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I just read Turing's Computing Machinery and Intelligence, and he mentions Extrasensory Perception (#9) as a valid argument:

Unfortunately the statistical evidence, at least for telepathy, is overwhelming

I couldn't find any of this statistical evidence, does anyone know what he's referring too? Is this some product of the times he lived in? His tone implies he didn't wish to believe in it either.

I'm not sure if this is the best place to ask, but it seems somewhat related.


Source: http://cogprints.org/499/1/turing.html #(9)

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closed as off-topic by templatetypedef, Oddthinking, SecretSquirrel, Brad Larson Jun 20 '14 at 15:48

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It could be worth asking this at programmers.stackexchange.com –  Don Cruickshank Nov 1 '13 at 14:38
This question appears to be off-topic because it is about history of CS and ESP. –  templatetypedef Nov 1 '13 at 15:30

1 Answer 1

up vote 3 down vote accepted

In the The Turing Test article;

2.9 Argument from Extra-Sensory Perception

The strangest part of Turing's paper is the few paragraphs on ESP. Perhaps it is intended to be tongue-in-cheek, though, if it is, this fact is poorly signposted by Turing. Perhaps, instead, Turing was influenced by the apparently scientifically respectable results of J. B. Rhine. At any rate, taking the text at face value, Turing seems to have thought that there was overwhelming empirical evidence for telepathy (and he was also prepared to take clairvoyance, precognition and psychokinesis seriously). Moreover, he also seems to have thought that if the human participant in the game was telepathic, then the interrogator could exploit this fact in order to determine the identity of the machine—and, in order to circumvent this difficulty, Turing proposes that the competitors should be housed in a “telepathy-proof room.” Leaving aside the point that, as a matter of fact, there is no current statistical support for telepathy—or clairvoyance, or precognition, or telekinesis—it is worth asking what kind of theory of the nature of telepathy would have appealed to Turing. After all, if humans can be telepathic, why shouldn't digital computers be so as well? If the capacity for telepathy were a standard feature of any sufficiently advanced system that is able to carry out human conversation, then there is no in-principle reason why digital computers could not be the equals of human beings in this respect as well. (Perhaps this response assumes that a successful machine participant in the imitation game will need to be equipped with sensors, etc. However, as we noted above, this assumption is not terribly controversial. A plausible conversationalist has to keep up to date with goings-on in the world.)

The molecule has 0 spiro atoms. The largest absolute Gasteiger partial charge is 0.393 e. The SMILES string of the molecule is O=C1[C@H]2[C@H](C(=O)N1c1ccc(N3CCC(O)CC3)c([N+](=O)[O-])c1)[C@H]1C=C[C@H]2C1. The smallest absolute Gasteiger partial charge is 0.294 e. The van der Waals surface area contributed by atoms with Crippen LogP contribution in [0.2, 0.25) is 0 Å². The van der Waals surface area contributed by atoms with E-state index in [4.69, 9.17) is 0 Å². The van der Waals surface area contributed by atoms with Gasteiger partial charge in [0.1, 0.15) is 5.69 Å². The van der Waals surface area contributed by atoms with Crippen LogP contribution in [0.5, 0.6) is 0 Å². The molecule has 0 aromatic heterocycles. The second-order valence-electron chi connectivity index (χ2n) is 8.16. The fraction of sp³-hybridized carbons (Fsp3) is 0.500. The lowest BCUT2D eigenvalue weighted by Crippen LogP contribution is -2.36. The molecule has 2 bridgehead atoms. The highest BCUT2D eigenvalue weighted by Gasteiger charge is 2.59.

Some of the key works of Joseph Banks Rhine seem to support this statistical evidence.

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